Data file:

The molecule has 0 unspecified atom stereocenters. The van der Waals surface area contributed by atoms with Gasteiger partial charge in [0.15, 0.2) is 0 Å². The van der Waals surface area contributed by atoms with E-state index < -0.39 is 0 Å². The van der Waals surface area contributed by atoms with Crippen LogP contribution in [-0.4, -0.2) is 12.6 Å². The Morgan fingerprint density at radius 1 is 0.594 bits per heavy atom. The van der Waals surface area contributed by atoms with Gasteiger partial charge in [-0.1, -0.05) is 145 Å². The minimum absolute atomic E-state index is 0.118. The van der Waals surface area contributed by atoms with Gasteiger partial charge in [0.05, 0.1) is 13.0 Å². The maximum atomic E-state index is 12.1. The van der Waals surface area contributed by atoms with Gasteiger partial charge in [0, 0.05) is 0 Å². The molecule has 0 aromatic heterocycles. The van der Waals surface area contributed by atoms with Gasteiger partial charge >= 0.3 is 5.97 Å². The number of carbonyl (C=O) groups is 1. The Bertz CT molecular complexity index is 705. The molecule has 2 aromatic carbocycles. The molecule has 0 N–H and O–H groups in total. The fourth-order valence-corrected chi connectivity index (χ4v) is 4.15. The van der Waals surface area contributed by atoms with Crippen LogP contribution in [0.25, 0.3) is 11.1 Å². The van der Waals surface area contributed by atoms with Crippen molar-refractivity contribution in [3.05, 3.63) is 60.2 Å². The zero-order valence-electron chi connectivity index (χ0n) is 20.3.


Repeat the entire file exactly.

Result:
The molecule has 0 unspecified atom stereocenters. The van der Waals surface area contributed by atoms with Gasteiger partial charge in [0.15, 0.2) is 0 Å². The van der Waals surface area contributed by atoms with E-state index < -0.39 is 0 Å². The van der Waals surface area contributed by atoms with Crippen LogP contribution in [-0.4, -0.2) is 12.6 Å². The Morgan fingerprint density at radius 1 is 0.594 bits per heavy atom. The van der Waals surface area contributed by atoms with Gasteiger partial charge in [-0.1, -0.05) is 145 Å². The minimum absolute atomic E-state index is 0.118. The van der Waals surface area contributed by atoms with Gasteiger partial charge in [0.05, 0.1) is 13.0 Å². The maximum atomic E-state index is 12.1. The van der Waals surface area contributed by atoms with Gasteiger partial charge in [0, 0.05) is 0 Å². The molecule has 0 aromatic heterocycles. The van der Waals surface area contributed by atoms with Gasteiger partial charge >= 0.3 is 5.97 Å². The number of carbonyl (C=O) groups is 1. The Bertz CT molecular complexity index is 705. The molecule has 2 aromatic carbocycles. The molecule has 0 N–H and O–H groups in total. The fourth-order valence-corrected chi connectivity index (χ4v) is 4.15. The van der Waals surface area contributed by atoms with Crippen LogP contribution in [0.25, 0.3) is 11.1 Å². The van der Waals surface area contributed by atoms with Crippen molar-refractivity contribution in [3.05, 3.63) is 60.2 Å². The zero-order valence-electron chi connectivity index (χ0n) is 20.3.